You Are Unimportant, and That’s a Good Thing

We like to believe we’re the heroes of our own stories. We’re the protagonist, we have control, and we matter. And to an extent, that’s true. Our actions have meaning, we affect the people around us, and we are affected by them.

However, we only have so much impact, and for most of us, the world is largely indifferent to our actions. Some may find this depressing or that because they can’t control certain outcomes that things are hopeless. For me, I take comfort in my relative level of unimportance because it means I don’t have to stress out about things I can’t control.

I thought about this while reading Will Leitch’s great article about how we’ve forgotten how to fear, particularly with regards to nuclear war. My counter to this would be two-fold.

First, we haven’t forgotten HOW to fear as much as there’s now so many different things to fear. In 1983 when Testament was released, you didn’t have to worry about climate change, ISIS, mass shootings or any other variety of onslaught. It was like having only 3 TV channels and you watched the Nuclear Annihilation channel because that’s what was on. Now you have way more things to be terrified of, so nuclear war (which could certainly happen! I’m not dismissing it!) has to vie for attention among all the other things scaring us.

My second, and larger point, is that you just have to accept that in the event of nuclear war you will suffer and die and there’s nothing you can do about it. I was terrified of pandemics, but once I accepted that in the event of a pandemic I would simply be dead, I was able to watch Contagion relatively stress-free.

Stressing about things we can’t control doesn’t benefit anyone, and while fear can be useful, it can also be debilitating and cause us to make bad decisions (it’s also worth noting that in the midst of the Cold War, we ended up going to war in Vietnam and electing such luminaries as Nixon, so it’s not like knowing HOW to fear led us to better outcomes).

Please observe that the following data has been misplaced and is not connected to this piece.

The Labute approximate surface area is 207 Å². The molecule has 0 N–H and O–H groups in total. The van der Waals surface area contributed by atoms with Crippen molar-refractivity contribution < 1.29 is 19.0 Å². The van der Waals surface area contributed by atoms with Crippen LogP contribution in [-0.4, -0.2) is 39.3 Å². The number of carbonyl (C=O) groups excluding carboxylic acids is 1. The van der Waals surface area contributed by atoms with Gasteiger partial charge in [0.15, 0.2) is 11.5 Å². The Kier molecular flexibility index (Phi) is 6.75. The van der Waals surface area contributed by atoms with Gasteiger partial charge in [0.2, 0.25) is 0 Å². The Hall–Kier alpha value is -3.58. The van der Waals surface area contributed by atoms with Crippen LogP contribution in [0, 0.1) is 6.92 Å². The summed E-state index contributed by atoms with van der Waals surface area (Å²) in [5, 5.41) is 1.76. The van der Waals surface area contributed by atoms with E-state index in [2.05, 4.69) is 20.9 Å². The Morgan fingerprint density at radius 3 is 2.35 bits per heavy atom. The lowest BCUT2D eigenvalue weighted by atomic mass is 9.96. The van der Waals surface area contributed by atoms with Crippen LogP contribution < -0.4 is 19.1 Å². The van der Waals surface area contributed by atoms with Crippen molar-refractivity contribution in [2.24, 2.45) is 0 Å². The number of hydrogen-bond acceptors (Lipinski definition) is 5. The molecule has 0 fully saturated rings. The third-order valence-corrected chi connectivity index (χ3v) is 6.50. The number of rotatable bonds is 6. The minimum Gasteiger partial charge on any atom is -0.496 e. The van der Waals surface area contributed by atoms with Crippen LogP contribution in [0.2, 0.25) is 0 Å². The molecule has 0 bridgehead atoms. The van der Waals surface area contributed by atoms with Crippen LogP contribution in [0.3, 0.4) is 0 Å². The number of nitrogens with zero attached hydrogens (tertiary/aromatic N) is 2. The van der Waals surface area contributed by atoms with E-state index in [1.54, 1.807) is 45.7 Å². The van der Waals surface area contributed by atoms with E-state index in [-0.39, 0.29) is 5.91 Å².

Do I think Trump will roast all of us in a nuclear holocaust? It’s possible, and it would be a fitting end to America—a leader elected on racism and greed (a reflection on our country’s original sin of slavery) obliterated by nuclear weapons (our final sin). But what can you do about it? Is it worth being anymore terrified than when the Bush administration had those idiotic color-coded terror threat levels?

These days, I find my fears tend to be more about what could happen to my loved ones or about my health or my career. My nightmares are, for the most part, comically mundane (I’ve had multiple dreams about the Falcons losing football games). That’s not to say that things aren’t bad or that they couldn’t get worse. It’s to say that unproductive fear is pointless, and that putting up signs for fallout shelters solves nothing.

Friday, December 29th, 2017 politics

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